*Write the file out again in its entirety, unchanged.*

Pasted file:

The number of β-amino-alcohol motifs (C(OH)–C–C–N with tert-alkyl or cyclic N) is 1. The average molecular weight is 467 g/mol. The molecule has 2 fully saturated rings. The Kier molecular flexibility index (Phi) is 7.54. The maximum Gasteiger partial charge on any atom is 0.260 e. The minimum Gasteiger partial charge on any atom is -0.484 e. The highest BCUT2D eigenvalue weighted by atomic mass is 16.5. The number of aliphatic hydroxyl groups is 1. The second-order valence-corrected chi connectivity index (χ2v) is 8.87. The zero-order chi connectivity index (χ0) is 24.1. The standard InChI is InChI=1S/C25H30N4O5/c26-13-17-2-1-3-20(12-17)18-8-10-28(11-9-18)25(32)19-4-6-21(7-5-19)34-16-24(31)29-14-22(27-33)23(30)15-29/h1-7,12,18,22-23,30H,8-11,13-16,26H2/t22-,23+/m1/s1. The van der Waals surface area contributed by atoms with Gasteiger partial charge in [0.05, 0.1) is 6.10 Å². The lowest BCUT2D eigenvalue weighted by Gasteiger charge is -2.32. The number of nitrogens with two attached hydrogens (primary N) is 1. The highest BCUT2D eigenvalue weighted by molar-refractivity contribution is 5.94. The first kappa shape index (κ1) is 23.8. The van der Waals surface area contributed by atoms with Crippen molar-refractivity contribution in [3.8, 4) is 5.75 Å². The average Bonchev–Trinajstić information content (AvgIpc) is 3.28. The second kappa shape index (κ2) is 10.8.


The number of β-amino-alcohol motifs (C(OH)–C–C–N with tert-alkyl or cyclic N) is 1. The average molecular weight is 467 g/mol. The molecule has 2 fully saturated rings. The Kier molecular flexibility index (Phi) is 7.54. The maximum Gasteiger partial charge on any atom is 0.260 e. The minimum Gasteiger partial charge on any atom is -0.484 e. The highest BCUT2D eigenvalue weighted by atomic mass is 16.5. The number of aliphatic hydroxyl groups is 1. The second-order valence-corrected chi connectivity index (χ2v) is 8.87. The zero-order chi connectivity index (χ0) is 24.1. The standard InChI is InChI=1S/C25H30N4O5/c26-13-17-2-1-3-20(12-17)18-8-10-28(11-9-18)25(32)19-4-6-21(7-5-19)34-16-24(31)29-14-22(27-33)23(30)15-29/h1-7,12,18,22-23,30H,8-11,13-16,26H2/t22-,23+/m1/s1. The van der Waals surface area contributed by atoms with Gasteiger partial charge in [0.05, 0.1) is 6.10 Å². The lowest BCUT2D eigenvalue weighted by Gasteiger charge is -2.32. The number of nitrogens with two attached hydrogens (primary N) is 1. The highest BCUT2D eigenvalue weighted by molar-refractivity contribution is 5.94. The first kappa shape index (κ1) is 23.8. The van der Waals surface area contributed by atoms with Crippen molar-refractivity contribution in [3.8, 4) is 5.75 Å². The average Bonchev–Trinajstić information content (AvgIpc) is 3.28. The second kappa shape index (κ2) is 10.8.